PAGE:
Political-betting websites that allow wagers on Tuesday’s election increasingly favor President Obama to be re-elected as the race — and the betting — head into their final hours.
Intrade, a top online prediction market where “investors” vote with their money, favors Mr. Obama to win an Electoral College victory over Republican challenger Mitt Romney, as his stock continued to tick up Monday.
As of about 7 p.m. Monday, more than two-thirds (68.5 percent) of Intrade bettors pick Mr. Obama to win over Mr. Romney, who garnered 31.4 percent of the vote. The president’s stock rose 4.1 percent during Monday alone, while Mr. Romney’s stock fell 8.7 percent.
In Betfair, which also measures the Electoral College, and the Iowa Electronic Markets, where gamblers pick who will win the popular vote, the president also had a considerable lead over Mr. Romney.
Proponents of these political gambling say these sites are more accurate than polls, because bettors vote with their money.
Mr. Obama has been the consistent favorite in these online betting markets during the general election campaign, although his “stock” fell sharply after his weak performance in the first debate against his Republican rival.
“It could simply be that nothing is changing and we’re getting closer to the election,” he explained. “There are no more debates that are going to happen, so no one’s going to say anything really positive or negative. Very little campaigning to be done. No more storms. Neither candidate is going to run out of money. There are not as many things that could happen as could’ve happened a week or two weeks ago.”
In the Iowa Electronic Markets, which takes bets on two popular vote questions, Mr. Obama peaked on Sept. 27 in the winner-take all market with 81.7 percent of gamblers expecting him to win, but his stock took a sharp hit and fell to 61.3 percent on Oct. 21. However, in the last week or so, the president enjoyed a steady increase as bettors realized there was less time for Mr. Romney to catch up.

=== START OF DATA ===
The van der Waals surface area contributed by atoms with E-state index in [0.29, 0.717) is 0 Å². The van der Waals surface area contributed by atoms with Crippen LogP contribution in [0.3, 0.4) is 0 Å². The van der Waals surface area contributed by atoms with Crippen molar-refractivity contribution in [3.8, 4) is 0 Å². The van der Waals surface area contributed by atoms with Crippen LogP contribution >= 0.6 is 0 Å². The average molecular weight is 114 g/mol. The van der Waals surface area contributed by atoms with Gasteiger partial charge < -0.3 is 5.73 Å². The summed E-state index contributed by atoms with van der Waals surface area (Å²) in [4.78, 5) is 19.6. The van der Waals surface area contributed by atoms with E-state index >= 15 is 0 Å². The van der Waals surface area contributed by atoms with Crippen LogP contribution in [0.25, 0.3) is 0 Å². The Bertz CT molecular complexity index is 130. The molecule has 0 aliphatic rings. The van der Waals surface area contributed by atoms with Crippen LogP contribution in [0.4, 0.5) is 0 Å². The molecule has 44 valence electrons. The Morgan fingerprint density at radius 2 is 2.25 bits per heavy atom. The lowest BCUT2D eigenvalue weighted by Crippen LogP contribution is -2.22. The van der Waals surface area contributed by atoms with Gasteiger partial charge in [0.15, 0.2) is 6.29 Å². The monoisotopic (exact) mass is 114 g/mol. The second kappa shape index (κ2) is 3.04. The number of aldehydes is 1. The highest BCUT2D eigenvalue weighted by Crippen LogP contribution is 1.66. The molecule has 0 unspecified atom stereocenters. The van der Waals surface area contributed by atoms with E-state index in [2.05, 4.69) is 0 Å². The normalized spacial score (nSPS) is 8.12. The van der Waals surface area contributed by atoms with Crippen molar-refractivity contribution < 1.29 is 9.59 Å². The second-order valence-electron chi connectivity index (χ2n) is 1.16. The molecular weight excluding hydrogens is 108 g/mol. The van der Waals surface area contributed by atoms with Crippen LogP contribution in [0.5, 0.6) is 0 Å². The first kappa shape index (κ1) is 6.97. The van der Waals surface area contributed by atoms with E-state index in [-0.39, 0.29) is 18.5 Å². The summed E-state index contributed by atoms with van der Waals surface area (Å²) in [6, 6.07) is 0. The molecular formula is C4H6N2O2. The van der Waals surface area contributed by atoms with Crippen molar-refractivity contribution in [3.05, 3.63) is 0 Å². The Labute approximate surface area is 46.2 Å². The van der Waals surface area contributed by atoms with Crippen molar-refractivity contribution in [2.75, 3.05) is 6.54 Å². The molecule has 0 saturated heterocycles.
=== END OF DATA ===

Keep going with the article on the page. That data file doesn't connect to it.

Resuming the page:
“The fact that Obama’s rising may just be that he’s predicted to win and we’re just getting closer to the election,” Mr. Rietz said. “It could be the case that Romney was getting closer, but he’s just run out of time.”
In IEM’s “winner-take-all” market, gamblers must pay a certain amount to get a dollar if they pick the correct winner of the popular vote. If they pick wrong, they get nothing, so the more a gambler must put up, the better the candidate’s chances are perceived to be. In Monday’s trading, it cost an average of 74.7 cents to buy a share of Mr. Obama that would pay off a dollar if he wins. A Romney share, by contrast, cost just 26.6 cents.
In IEM’s vote-share market, gamblers must pick exactly how much of the popular vote either candidate will win. The average pick for Mr. Obama as of Monday is 50.9 percent, compared with Mr. Romney’s 48.7 percent.
Betfair, the London-based website that is the world’s largest Internet betting exchange, also puts the odds of Mr. Obama winning at 76.6 percent to 23.0 percent, according to PredictWise, a site that publishes research on these online betting websites surrounding the election.
Intrade and Betfair are the two most respected sites, according to PredictWise founder David Rothschild, because they predict the Electoral College, while IEM, based in Iowa, focuses on the popular vote. Intrade, based in Ireland, targets Americans, while Betfair is more popular with Europeans.View Entire Story
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Tim Devaney is a national reporter who covers business and international trade for The Washington Times. Previously, he worked for the Detroit News, Grand Rapids Press, Portland Press Herald and Bangor Daily News. Tim can be reached at firstname.lastname@example.org.
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